Protons have a physical dose advantage over photons (x-rays), the most commonly used type of radiation therapy for cancer patients, because they do not exit beyond the tumor target and thus irradiate less normal tissue. Irradiation of normal tissue yields no possible benefit for the patient;it can only increase the risk of treatment related side effects during and long after the end of treatment. While proton radiation therapy has been used in selective clinical sites with significant improvements in clinical outcome, we believe that research into better control of the finite range of the proton in the patient can yield additional clinical gains. The major objective of this project, Improving the Therapeutic Ratio of Proton Radiation Therapy in Challenging Clinical Sites, is to perform clinical trials employing improved control of the proton range in challenging clinical scenarios. We believe that these research advances should translate into further improvement in outcome in not only these particular diseases, but at multiple other anatomic sites where proton radiation therapy is increasingly being employed. The potential impact for public health is higher cancer cure rates and/or reduced treatment side effects, particularly in children, who are at the highest risk of late radiation therapy-induced side effects, which can be reduced with the use of protons.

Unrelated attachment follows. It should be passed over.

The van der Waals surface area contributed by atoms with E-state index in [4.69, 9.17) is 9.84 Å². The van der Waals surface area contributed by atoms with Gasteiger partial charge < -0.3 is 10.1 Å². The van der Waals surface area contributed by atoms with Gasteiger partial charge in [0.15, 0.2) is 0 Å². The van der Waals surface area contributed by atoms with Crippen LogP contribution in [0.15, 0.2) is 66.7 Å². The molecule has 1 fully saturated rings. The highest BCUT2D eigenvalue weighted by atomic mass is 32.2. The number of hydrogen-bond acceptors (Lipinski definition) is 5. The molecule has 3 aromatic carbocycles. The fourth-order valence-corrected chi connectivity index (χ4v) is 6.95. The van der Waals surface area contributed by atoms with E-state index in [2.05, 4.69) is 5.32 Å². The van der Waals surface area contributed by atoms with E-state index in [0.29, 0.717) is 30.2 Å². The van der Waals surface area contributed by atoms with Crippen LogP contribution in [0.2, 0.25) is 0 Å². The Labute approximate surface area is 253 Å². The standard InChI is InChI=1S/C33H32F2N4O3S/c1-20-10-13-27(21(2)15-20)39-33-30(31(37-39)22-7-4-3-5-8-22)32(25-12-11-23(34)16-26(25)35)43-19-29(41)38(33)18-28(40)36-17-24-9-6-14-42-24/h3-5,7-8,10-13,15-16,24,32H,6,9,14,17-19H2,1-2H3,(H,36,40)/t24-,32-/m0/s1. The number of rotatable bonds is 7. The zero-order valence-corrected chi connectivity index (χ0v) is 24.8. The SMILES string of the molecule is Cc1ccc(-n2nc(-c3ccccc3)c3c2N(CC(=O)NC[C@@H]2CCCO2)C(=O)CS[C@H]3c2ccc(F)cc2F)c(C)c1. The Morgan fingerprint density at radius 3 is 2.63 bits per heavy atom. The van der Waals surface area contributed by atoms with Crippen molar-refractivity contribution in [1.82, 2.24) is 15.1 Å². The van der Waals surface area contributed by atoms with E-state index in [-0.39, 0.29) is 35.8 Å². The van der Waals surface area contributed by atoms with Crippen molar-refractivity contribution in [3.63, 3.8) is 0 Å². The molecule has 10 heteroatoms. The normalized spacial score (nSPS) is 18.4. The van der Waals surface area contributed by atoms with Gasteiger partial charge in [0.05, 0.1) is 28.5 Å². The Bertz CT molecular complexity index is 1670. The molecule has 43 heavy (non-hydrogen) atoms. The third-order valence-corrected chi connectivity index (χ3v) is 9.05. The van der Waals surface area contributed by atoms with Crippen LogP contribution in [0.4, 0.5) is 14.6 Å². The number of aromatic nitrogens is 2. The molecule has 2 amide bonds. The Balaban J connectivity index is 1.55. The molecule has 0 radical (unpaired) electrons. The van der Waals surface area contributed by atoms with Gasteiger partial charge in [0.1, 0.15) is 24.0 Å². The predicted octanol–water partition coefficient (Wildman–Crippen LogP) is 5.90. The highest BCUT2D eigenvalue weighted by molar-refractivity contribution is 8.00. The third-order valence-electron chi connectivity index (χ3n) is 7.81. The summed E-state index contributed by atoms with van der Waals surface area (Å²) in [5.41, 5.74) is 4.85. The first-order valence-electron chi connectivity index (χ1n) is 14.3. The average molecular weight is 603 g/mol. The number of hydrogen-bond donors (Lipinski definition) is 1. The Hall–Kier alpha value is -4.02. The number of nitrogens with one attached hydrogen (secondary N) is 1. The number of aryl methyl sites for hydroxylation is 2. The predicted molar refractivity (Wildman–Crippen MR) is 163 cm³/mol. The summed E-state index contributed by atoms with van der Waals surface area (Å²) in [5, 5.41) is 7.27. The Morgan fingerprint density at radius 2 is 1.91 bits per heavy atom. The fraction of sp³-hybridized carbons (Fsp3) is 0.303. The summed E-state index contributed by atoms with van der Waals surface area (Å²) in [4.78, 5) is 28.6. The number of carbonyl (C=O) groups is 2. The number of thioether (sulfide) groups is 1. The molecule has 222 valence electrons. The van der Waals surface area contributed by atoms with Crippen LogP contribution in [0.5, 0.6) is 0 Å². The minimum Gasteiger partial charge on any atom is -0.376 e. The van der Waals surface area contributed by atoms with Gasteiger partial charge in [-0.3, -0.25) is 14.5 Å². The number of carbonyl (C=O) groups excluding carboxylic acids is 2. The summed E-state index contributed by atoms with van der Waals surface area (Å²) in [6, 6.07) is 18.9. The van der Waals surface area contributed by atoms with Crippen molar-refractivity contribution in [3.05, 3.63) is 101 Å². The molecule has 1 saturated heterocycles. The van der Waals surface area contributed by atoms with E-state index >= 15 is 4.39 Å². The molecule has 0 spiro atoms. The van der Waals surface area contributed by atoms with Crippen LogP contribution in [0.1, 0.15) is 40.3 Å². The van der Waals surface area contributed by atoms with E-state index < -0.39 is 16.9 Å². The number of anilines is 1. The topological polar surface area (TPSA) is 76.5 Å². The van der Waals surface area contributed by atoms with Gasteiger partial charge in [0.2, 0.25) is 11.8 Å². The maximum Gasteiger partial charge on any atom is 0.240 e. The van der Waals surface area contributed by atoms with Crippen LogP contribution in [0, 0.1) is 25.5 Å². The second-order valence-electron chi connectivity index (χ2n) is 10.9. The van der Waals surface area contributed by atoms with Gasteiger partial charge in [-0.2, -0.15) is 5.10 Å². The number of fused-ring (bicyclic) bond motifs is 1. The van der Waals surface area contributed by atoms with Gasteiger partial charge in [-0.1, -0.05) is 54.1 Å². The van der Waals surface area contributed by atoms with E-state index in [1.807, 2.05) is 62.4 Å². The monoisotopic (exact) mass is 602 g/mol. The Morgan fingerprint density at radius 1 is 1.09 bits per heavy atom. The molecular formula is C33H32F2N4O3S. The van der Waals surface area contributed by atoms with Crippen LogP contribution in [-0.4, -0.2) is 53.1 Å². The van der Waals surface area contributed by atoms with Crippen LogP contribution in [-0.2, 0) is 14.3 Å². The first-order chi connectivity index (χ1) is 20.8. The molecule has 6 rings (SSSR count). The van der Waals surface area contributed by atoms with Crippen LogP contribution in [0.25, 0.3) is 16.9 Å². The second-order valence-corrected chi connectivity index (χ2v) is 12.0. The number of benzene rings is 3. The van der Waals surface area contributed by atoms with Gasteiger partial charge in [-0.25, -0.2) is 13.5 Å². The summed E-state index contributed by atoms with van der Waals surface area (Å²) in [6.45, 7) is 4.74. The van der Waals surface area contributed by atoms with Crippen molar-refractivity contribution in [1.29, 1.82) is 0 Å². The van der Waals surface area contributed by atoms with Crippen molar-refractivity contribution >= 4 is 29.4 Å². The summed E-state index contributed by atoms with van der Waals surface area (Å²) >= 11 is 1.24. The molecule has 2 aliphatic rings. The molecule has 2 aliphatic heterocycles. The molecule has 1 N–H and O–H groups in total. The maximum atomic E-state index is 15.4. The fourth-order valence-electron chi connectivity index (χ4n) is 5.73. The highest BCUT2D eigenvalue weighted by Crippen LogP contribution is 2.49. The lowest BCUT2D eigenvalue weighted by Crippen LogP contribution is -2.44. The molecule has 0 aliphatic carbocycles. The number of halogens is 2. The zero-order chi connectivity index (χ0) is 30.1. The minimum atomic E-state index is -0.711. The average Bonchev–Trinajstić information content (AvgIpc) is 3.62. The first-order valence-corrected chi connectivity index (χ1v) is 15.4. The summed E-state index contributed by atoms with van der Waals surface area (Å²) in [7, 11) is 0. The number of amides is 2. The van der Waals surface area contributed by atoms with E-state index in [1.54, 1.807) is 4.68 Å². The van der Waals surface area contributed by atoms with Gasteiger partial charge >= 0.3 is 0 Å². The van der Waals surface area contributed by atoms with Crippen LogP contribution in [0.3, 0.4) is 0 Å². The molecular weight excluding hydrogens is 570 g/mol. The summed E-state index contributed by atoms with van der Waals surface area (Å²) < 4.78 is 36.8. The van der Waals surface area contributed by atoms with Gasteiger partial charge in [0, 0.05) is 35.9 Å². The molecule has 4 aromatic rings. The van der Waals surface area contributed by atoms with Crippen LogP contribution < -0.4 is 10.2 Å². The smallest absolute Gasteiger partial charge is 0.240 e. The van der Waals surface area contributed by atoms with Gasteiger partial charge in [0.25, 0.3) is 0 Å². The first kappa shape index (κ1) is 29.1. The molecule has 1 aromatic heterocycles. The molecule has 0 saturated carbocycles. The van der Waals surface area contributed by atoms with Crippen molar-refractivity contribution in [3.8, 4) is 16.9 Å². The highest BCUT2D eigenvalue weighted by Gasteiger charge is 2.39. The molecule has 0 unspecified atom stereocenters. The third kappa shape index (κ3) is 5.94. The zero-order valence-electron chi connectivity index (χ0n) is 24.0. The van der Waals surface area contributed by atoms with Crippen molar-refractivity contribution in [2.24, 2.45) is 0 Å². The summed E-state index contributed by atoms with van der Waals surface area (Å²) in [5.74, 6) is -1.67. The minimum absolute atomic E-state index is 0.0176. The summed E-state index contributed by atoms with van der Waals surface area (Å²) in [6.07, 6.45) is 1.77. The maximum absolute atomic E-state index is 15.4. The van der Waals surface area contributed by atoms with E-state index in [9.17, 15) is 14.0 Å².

The specific aims are to conduct phase II clinical studies in patients with unresectable liver tumors, pediatric medulloblastoma and rhabdomyosarcoma, spine and skull base sarcomas, and paranasal sinus tumors in which we will (1) use the end of range of the proton more effectively, (2) investigate the clinical use of magnetically scanned proton beams and intensity-modulated proton therapy, (3) confirm the tolerability and effectiveness of hypofractionated radiation dose escalation for unresectable liver tumors, (4) critically assess the importance of an adaptive proton radiation therapy strategy in response to tumor and normal tissue responses to radiation therapy in one anatomic site, and (5) compare treatment-related morbidity with photons and protons in these selected pediatric malignancies and in adult paranasal sinus tumors. The physical tools necessary to achieve these clinical goals will be investigated in Projects 3 and 4. The initial use of many of these physical tools in Project 2 will be important for their later use in Project 1, Proton Dose Escalation and Proton vs. Photon Randomized Trials for Non-Small Cell Lung Cancer.
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